Whether holiday shopping is done online or in a store, the race is on this month to find and purchase the perfect gift for family, friends and co-workers.
But maybe there’s no need to race at all. Experiences, researchers from Washington University in St. Louis and Cornell University say, lead to more happiness than traditional material gifts.
Gift-giving, it seems, comes down to how well you know your recipients.
But it’s insecurity that leads consumers to, year after year, give “stuff” as opposed to experiences. In a series of six studies conducted by Joseph Goodman, PhD, associate professor of marketing at Olin Business School, and Sarah Lim, doctoral student at Cornell University, researchers found that consumers tend to underestimate the experiential gift-giving advantage because they’re afraid they don’t know a person well enough to choose a more personal, preference-driven option.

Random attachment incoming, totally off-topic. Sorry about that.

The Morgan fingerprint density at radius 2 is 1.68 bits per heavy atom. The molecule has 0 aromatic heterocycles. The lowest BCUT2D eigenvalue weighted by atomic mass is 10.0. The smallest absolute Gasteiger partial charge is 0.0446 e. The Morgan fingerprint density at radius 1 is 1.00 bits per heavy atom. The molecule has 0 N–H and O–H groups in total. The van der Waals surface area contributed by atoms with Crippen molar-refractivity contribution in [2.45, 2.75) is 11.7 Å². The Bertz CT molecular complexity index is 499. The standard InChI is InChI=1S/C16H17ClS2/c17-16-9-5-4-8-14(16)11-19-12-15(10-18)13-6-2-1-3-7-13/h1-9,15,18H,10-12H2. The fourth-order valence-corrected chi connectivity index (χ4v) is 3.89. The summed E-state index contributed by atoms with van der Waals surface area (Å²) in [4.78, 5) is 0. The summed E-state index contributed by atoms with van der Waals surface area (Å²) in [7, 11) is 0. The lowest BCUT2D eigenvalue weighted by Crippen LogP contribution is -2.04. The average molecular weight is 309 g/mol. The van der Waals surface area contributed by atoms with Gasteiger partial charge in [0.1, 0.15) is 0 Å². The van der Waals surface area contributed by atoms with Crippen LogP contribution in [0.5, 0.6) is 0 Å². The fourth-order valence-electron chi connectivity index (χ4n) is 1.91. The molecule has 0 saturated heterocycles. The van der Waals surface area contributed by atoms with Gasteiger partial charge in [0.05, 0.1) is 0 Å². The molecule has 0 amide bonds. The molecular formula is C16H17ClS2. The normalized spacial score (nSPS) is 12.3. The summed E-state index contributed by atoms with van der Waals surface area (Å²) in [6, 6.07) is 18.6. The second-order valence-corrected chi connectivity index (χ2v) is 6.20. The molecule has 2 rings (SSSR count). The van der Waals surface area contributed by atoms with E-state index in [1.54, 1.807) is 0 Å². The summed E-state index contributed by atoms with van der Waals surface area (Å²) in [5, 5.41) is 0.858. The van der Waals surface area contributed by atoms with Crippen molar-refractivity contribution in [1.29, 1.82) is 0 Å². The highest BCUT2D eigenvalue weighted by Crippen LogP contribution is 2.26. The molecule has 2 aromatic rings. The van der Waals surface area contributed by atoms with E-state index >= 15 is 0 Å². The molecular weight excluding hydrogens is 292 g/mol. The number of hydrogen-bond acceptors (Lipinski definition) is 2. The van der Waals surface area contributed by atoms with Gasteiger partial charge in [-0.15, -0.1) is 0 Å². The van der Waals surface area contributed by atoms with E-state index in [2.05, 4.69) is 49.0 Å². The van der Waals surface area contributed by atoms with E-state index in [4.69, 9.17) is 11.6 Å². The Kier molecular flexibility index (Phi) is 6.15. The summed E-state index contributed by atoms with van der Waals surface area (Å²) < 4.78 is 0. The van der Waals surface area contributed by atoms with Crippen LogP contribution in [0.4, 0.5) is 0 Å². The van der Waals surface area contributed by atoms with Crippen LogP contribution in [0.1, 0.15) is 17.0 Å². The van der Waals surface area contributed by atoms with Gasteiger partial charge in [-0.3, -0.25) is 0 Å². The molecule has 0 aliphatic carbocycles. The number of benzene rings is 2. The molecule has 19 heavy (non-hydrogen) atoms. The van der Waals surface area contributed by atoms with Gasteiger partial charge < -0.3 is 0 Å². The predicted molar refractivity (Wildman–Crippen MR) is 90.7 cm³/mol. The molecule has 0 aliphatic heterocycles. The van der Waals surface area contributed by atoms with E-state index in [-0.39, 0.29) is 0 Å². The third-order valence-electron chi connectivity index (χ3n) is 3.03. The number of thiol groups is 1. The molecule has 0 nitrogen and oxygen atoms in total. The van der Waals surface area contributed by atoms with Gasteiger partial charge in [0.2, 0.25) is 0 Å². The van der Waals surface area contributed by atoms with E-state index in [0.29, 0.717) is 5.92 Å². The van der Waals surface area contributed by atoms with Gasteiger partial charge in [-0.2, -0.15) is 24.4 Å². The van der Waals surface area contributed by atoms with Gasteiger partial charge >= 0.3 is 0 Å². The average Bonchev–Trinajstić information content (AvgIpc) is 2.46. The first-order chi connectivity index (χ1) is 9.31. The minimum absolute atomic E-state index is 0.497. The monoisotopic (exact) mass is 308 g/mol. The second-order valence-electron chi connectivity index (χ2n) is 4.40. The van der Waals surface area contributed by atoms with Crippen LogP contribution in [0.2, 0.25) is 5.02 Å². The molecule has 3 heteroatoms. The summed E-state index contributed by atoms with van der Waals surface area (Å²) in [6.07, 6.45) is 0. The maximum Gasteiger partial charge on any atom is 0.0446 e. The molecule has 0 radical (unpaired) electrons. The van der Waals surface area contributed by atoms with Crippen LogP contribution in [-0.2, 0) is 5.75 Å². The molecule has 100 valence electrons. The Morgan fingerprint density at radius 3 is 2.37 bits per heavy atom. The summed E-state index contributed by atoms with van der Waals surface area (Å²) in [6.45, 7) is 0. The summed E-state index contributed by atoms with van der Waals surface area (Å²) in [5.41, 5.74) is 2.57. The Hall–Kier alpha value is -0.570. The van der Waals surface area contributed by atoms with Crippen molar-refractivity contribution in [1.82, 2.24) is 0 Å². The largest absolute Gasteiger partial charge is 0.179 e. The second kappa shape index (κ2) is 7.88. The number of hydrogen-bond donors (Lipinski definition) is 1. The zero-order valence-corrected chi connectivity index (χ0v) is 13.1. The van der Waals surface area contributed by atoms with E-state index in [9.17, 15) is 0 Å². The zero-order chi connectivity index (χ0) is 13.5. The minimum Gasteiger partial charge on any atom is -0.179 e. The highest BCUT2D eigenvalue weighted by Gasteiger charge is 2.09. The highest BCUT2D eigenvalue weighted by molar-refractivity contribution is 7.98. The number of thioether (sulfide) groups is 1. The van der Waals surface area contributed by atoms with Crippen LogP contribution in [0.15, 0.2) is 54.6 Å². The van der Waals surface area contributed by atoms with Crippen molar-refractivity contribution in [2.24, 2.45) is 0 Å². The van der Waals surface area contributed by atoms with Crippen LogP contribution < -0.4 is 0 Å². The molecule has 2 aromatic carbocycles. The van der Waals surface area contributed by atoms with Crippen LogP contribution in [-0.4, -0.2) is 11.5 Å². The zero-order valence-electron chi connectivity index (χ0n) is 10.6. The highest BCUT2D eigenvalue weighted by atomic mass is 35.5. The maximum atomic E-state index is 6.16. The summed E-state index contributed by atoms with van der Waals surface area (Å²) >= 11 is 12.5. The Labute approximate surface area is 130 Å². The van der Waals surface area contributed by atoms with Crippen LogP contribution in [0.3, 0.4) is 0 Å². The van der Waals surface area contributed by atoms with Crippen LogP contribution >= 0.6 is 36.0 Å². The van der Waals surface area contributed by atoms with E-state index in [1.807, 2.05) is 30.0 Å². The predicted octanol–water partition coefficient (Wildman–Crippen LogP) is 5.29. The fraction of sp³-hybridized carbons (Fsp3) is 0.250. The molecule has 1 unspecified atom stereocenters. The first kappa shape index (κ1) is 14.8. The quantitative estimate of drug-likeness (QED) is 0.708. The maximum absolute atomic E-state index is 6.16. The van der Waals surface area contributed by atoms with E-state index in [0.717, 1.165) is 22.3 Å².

“Experiential gifts tend to be more unique and less comparable to material gifts,” Goodman said. “Consumers prefer to give experiential gifts when they feel socially close to recipients and when they have the appropriate knowledge about the recipient’s preferences.
“Thus, despite the advantage of giving experiences, consumers often give material gifts in order to avoid giving poorly matched gifts to socially distant recipients, leading to less happy consumers in the end.”
When it comes down to the maximum happiness factor, giving experiences is the way to go, but this option is mostly reserved for people the consumer knows the best.
“Gift givers must know what their recipients like and dislike, and that may require a large social investment,” Goodman said. “If the giver does not have such information, he or she may try to avoid social risks in giving the wrong or inappropriate experiential gift.”